Kuwabara, Alonso, and Ayala studied perception across cultures. As they report “Previous studies investigating cultural differences in attention and perception have shown that individuals from Western countries (e.g., the U.S.) perceive more analytically [in a piecemeal fashion, with special attention to focal elements] whereas individuals from East Asian countries (e.g., Japan) perceive more holistically (e.g., Nisbett & Miyamoto, 2005). These differences have been shown in children as young as three years old (Kuwabara & Smith, 2016). . . .
Researchers have learned more about language-related variations in emotional experiences; since the forms of physical environments influence moods, this work is relevant to designers. Investigators report in an article published in Sciencethat “Psychology researchers . . . studied [2,500] languages around the world and found that the way humans conceptualize emotions like anger, fear, joy and sadness may differ across speakers of different languages. . . . languages describe emotions differently across the globe.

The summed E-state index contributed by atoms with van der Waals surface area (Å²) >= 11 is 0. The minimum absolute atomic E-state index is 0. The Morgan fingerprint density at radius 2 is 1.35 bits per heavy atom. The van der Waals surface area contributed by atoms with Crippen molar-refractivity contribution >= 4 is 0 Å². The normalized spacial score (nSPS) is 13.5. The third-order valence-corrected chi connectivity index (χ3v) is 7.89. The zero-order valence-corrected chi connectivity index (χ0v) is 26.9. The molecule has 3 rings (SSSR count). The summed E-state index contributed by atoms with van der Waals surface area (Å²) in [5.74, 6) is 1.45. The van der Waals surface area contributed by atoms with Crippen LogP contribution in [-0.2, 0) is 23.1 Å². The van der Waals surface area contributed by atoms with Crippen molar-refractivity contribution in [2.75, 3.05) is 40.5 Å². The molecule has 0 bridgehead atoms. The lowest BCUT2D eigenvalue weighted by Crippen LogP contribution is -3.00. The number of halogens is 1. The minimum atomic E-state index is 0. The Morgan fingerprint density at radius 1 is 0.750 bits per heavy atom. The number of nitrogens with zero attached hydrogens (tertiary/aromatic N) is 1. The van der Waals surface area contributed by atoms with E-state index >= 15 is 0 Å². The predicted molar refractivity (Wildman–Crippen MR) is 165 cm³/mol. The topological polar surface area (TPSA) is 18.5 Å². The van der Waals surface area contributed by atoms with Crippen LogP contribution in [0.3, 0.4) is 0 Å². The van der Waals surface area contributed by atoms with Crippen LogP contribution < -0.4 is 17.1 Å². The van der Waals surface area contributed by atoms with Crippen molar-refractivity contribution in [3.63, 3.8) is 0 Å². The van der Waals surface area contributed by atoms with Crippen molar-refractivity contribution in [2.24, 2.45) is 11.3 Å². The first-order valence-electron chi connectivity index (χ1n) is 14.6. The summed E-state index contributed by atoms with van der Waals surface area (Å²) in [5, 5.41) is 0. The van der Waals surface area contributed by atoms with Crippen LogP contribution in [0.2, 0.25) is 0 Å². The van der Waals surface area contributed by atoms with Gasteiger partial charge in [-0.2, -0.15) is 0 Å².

Tham and colleagues investigated associations to particular colors at a cultural level using language groups (adults who only spoke English, who only spoke Chinese, or who were bilingual in English and Chinese). Their “findings reveal conceptual color associations that appear to be universal across all cultures (e.g., white – purity; blue – water/sky related; green – health; purple – regal; pink – “female” traits) as well as culture specific (e.g., red and orange – enthusiastic in Chinese; red – attraction in
Mastandrea, Wagoner, and Hogg looked at links between where people live and art preferences.
Where we are on the planet affects both the physical and cultural/social conditions we are experi
Excited? Calm? Which is best?
Recently published research highlights links between culture and memories; these findings may be
A Konig-lead team confirms the important links between culture and the experience of place.
Clobert and colleagues investigated how culture influences the relationship between moods and hea
Wu, Moore, and Fitzsimons studied decision-making.